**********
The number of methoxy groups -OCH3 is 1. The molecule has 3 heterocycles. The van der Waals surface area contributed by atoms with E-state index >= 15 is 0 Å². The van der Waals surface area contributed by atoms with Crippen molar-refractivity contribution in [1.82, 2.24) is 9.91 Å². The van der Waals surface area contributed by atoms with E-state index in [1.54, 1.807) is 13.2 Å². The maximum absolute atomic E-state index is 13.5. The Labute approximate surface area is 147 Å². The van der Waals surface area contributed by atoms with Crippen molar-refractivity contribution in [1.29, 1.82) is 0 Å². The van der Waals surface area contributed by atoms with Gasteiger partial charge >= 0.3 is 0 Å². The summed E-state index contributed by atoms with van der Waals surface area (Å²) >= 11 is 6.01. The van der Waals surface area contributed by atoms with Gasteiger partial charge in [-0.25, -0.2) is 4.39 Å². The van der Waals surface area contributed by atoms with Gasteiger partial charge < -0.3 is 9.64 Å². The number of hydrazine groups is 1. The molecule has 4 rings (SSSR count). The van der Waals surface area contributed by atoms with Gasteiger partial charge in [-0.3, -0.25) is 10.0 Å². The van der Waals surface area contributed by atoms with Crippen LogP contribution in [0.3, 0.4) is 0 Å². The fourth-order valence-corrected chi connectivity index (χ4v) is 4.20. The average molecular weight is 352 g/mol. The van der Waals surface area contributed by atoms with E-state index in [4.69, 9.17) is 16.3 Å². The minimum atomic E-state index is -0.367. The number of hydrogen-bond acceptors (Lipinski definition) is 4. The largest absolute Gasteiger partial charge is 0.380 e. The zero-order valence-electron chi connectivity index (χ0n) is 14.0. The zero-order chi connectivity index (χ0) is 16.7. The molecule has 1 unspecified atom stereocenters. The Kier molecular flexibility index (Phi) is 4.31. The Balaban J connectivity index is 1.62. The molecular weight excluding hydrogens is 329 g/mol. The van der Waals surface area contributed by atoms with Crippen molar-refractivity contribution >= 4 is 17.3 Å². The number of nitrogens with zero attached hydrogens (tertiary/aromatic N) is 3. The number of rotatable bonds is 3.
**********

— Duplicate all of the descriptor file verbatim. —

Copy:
The number of methoxy groups -OCH3 is 1. The molecule has 3 heterocycles. The van der Waals surface area contributed by atoms with E-state index >= 15 is 0 Å². The van der Waals surface area contributed by atoms with Crippen molar-refractivity contribution in [1.82, 2.24) is 9.91 Å². The van der Waals surface area contributed by atoms with E-state index in [1.54, 1.807) is 13.2 Å². The maximum absolute atomic E-state index is 13.5. The Labute approximate surface area is 147 Å². The van der Waals surface area contributed by atoms with Crippen molar-refractivity contribution in [1.29, 1.82) is 0 Å². The van der Waals surface area contributed by atoms with Gasteiger partial charge >= 0.3 is 0 Å². The summed E-state index contributed by atoms with van der Waals surface area (Å²) >= 11 is 6.01. The van der Waals surface area contributed by atoms with Gasteiger partial charge in [-0.25, -0.2) is 4.39 Å². The van der Waals surface area contributed by atoms with Gasteiger partial charge < -0.3 is 9.64 Å². The number of hydrazine groups is 1. The molecule has 4 rings (SSSR count). The van der Waals surface area contributed by atoms with Gasteiger partial charge in [-0.3, -0.25) is 10.0 Å². The van der Waals surface area contributed by atoms with Crippen LogP contribution in [0.3, 0.4) is 0 Å². The fourth-order valence-corrected chi connectivity index (χ4v) is 4.20. The average molecular weight is 352 g/mol. The van der Waals surface area contributed by atoms with E-state index in [4.69, 9.17) is 16.3 Å². The minimum atomic E-state index is -0.367. The number of hydrogen-bond acceptors (Lipinski definition) is 4. The largest absolute Gasteiger partial charge is 0.380 e. The zero-order valence-electron chi connectivity index (χ0n) is 14.0. The zero-order chi connectivity index (χ0) is 16.7. The molecule has 1 unspecified atom stereocenters. The Kier molecular flexibility index (Phi) is 4.31. The Balaban J connectivity index is 1.62. The molecular weight excluding hydrogens is 329 g/mol. The van der Waals surface area contributed by atoms with Crippen molar-refractivity contribution >= 4 is 17.3 Å². The number of nitrogens with zero attached hydrogens (tertiary/aromatic N) is 3. The number of rotatable bonds is 3.